Ageist, Muther-effin’ Punchline

I try to keep on top of the movies that come out that feature women over the age of 40 in starring roles—the ones that don’t star Meryl Streep or Diane Keaton, which, if you want to see a movie featuring a woman aged 40+ in a starring role, pretty much means you’re gonna get Meryl or Diane. I’ve been trying to catch Julianne Moore in the eponymous free-spirit, dance-loving-gets-a new-boyfriend-romantic Gloria Bell, but the show times have been during the day, when I am at the office, or after 9p.m., when I’m in bed. So, I went to see Poms—starring Diane Keaton—instead.

Contrary to what some Australian readers might think, Poms is not about English people, or the nickname Aussies have for the British. In this case Poms refers to a cheerleading squad.

What was it I made note of in my post the other day?

Oh, yes. I remember. Cindy Gallop said that there is “little nuance in the way age is portrayed…” that we get “ridiculously comical parodies and caricatures of older people.”  And then I said that advertising aimed at people aged over 40 is so often about retirement communities, that age ceases to be a mere characteristic of a character as the focus shifts to stereotypes of decline and disease, on things older people ‘don’t do’ anymore. The thing is, age is a characteristic, not an attribute that defines a person. Except it totally is in Poms, like it was in Book Club.

Okay, okay, we get it, we know stereotypes are a shorthand route to creating a character, a super one-dimensional character, the like kind you find in Poms. Personally, I see it as sloppy and unimaginative writing, but the spectre of age stereotypes, that shorthand, convenient way to contextualise accomplishments and standardise expectations, that reductive, faulty, fixed-with-bullshit meanings hits Diane and her similarly aged female cheerleading costars (side note, I LOVE Pam Grier and I will watch anything with her in it but…) hard and fast—and with NO muther effin’ cheer.

I very nearly walked out of Poms. The thing was, I’d paid way too much for a bucket of popcorn that I didn’t want to leave behind or take with me when I did the grocery shopping after, and for a moment, I considered asking the couple in the seats behind me if they wanted my popcorn, but I stayed, and ate that salty goodness because it was the best thing about the ripe with possibilities but utterly disappointing and craptastic missed opportunity that was Poms.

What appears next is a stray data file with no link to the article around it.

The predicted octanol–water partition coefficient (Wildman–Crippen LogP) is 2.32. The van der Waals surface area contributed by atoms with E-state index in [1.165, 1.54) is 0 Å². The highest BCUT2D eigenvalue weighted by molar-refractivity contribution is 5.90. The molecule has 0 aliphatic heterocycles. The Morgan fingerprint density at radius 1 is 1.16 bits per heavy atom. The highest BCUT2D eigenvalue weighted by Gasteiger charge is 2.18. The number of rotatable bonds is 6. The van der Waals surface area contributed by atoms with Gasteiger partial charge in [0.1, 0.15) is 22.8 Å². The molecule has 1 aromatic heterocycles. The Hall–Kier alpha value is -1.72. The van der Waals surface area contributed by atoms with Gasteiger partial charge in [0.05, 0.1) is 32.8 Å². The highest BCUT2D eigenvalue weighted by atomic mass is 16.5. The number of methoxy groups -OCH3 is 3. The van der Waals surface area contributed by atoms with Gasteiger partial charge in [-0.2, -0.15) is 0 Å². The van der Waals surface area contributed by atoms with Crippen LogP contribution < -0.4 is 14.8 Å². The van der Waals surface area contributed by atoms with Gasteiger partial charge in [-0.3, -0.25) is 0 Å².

My teeth are on edge just thinking about it. Is it really that hard to write women beyond the age of 40 as realistic, whole, intelligent, attractive, and complex? I think Hollywood isn’t looking in the right places because…well, Jude Dry’s review of Poms on IndieWire, sums up things nicely.

“The characters in Poms are far from reality—not only of such acting legends but of any woman of a certain age—it’s easy to wonder if the writers have actually met anyone over the age of 65…what they see are these one-dimensional characters, long past their prime and waiting to die. There is not a single character who does not doubt herself or her ability… It seems that older women must apologize not only for wanting to feel good, but for wanting screen time. The central conflict of the movie—women in a retirement community have to fight for their right to cheerlead—is based on the premise that such a desire is totally out of character for anyone over the age of 18.”

There, right there, that’s the irksome problem. The film, like so many works of fiction with older or seasoned characters, focuses on the stereotypes of decline and disease, on things older people ‘don’t do’ anymore. But, as Dry and I both noticed, besides the whole retirement community thing and the ‘you’re too old to even think about wanting to do that,’ and the comical parodies and caricatures of older people, was the stereotyped, muther-effin’ line of dialogue that shifted the standard good luck line “break a leg” to “break a hip.” That ageist punchline reduced the entire film to an insult.

I can’t fault Diane or Pam or the rest of the cast. It’s wonderful that these women are working actors; we need MORE films and books that feature older women as the leads, but not as the leads in this kind of insulting stale outing that missed a real money-making opportunity.

I blame producers and writers who rehash and persist on the bullshit ageist stereotypes. The sad thing is, when a book, or film with older females leads like Poms, misfires and doesn’t make money, Hollywood, like the publishing world, takes that to mean that no one wants to see films or read books about older women.

Dear Hollywood,

I have a book series for you. The In Service series stars a middle-aged female butler and the spy who loves her. There’re no jokes about erectile dysfunction, and it’s not set in a retirement community.

 

 

 

Dry, J. (2019). ‘Poms’ Review: Diane Keaton’s Lifeless Retirement Community Cheerleader Movie Needs a Pep Talk.https://www.indiewire.com/2019/05/poms-review-diane-keaton-cheerleader-movie-1202132593/